Shakopee district is cautious with technology plans

  • Article by: ERIN ADLER , Star Tribune
  • Updated: May 28, 2013 - 3:46 PM

The Shakopee district recently pushed back plans to put iPads in the hands of every sixth-grader from next year to 2014-15. They want more data and time to evaluate multiple devices, not just iPads.


Students in Jennifer Brophy’s seventh-grade science class use iPads to take a test at Shakopee East Junior High School.

Photo: Erin Adler, Star Tribune

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As more Minnesota districts put tablets in the hands of every student, the Shakopee district isn’t jumping on the bandwagon — or the iPad cart — anytime soon.

This month, the school board voted to move the district’s first 1:1 device pilot program — meaning each student gets their own device, typically an iPad — initially planned for the Pearson Sixth Grade Center for next year, to 2014-15.

That means the soonest the entire district might implement 1:1 technology is in 2015-16, if at all.

But being cautious suits the district fine, said Board Member Mary Romansky, and it’s betting it will benefit teachers and students in the long run.

“The reason we delayed it a year was we wanted to make sure we had the right instrument, the right technology, for the students, and to see how other districts are doing,” said Romansky.

Though there was disappointment, the extra year will give teachers time to learn to teach with tablets, said Dave Orlowsky, principal at Pearson, because all sixth-grade teachers will get their own iPad next year.

In addition, “This year gives us a chance to really evaluate multiple devices,” said Orlowsky.

Though schools are saturated with Apple products, it’s valuable for students to be able to use multiple kinds of devices, said Superintendent Rod Thompson.

“We’ve watched a lot of our colleagues out there making $5 million-dollar-plus decisions,” said Superintendent Rod Thompson. “What we’ve learned … is that our students have to be able to use any platform when they graduate.”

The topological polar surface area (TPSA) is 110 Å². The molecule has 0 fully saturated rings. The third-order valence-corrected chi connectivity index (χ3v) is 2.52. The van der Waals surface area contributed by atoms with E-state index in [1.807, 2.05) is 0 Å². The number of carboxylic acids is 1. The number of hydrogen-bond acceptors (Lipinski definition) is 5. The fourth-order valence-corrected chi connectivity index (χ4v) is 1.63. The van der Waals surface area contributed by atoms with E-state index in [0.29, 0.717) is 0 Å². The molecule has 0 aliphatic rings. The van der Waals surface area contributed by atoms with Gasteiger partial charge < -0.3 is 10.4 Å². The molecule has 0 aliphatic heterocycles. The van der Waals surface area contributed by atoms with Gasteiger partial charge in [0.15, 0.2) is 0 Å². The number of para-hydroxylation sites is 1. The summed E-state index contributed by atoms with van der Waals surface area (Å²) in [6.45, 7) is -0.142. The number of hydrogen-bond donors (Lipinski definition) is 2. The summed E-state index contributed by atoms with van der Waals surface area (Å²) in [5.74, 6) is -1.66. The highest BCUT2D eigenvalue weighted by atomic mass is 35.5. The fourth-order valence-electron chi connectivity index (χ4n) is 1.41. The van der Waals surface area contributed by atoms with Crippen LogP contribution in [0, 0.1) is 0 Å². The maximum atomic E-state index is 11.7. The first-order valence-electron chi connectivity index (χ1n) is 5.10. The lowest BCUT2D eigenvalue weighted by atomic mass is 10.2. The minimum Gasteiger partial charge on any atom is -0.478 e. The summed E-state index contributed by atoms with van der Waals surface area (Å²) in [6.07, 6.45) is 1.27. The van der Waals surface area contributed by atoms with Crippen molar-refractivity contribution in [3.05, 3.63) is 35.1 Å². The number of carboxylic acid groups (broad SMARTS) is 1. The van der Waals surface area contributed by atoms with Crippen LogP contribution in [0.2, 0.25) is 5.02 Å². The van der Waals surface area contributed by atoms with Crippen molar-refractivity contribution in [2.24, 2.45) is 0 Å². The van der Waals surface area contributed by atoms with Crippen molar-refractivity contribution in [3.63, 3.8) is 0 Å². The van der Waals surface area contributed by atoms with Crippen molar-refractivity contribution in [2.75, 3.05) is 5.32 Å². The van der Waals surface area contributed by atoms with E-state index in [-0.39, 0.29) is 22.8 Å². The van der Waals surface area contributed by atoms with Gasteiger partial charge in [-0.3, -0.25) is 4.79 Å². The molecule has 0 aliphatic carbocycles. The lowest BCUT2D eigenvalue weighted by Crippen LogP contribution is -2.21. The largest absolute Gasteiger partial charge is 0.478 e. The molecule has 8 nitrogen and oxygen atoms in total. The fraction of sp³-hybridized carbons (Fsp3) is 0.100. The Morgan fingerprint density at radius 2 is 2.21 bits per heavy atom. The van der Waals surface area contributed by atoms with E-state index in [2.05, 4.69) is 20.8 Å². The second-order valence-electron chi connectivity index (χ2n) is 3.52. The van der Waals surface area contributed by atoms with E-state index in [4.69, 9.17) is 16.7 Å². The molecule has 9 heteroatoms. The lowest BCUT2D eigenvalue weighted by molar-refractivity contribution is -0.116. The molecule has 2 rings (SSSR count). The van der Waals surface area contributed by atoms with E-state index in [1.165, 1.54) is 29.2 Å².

Thus, Shakopee will bring in several hundred Google Chromebooks next year, in addition to 370 iPads currently in the district. Currently, only certain teachers have iPads, and there were four classroom sets district-wide last year, Orlowsky said. They also have several hundred laptops, said Thompson.

They haven’t decided yet whether the 600 Pearson students will get iPads, Chromebooks, Windows 8 tablets or another device in 2014-15 — but most likely, it will be a mix, Thompson said.

Tablets for all?

Many south metro districts either have 1:1 technology already or are in the process of implementing it to a degree. The Farmington district leased iPads for each of its 6,700 students this year, and Northfield will be 1:1 next year. Other districts, like West St. Paul-Mendota Heights-Eagan, have piloted iPads at certain schools.

Lakeville has about 2,400 student iPads, some in 1:1 settings and others on portable carts.

But Shakopee wants to see data on how tablets impact learning first, said Thompson.

“Right now, everything we do has to be data-driven,” he said.

That’s why the district recently hired Orlowsky as its new data administrator, he said. It will be his job to “help us do the legwork behind the research,” Thompson said, including determining how to measure the four technology goals the district has identified.

Some data will come from the Pearson pilot, but Shakopee’s wait-and-see approach means it also can learn from other districts, said Thompson.

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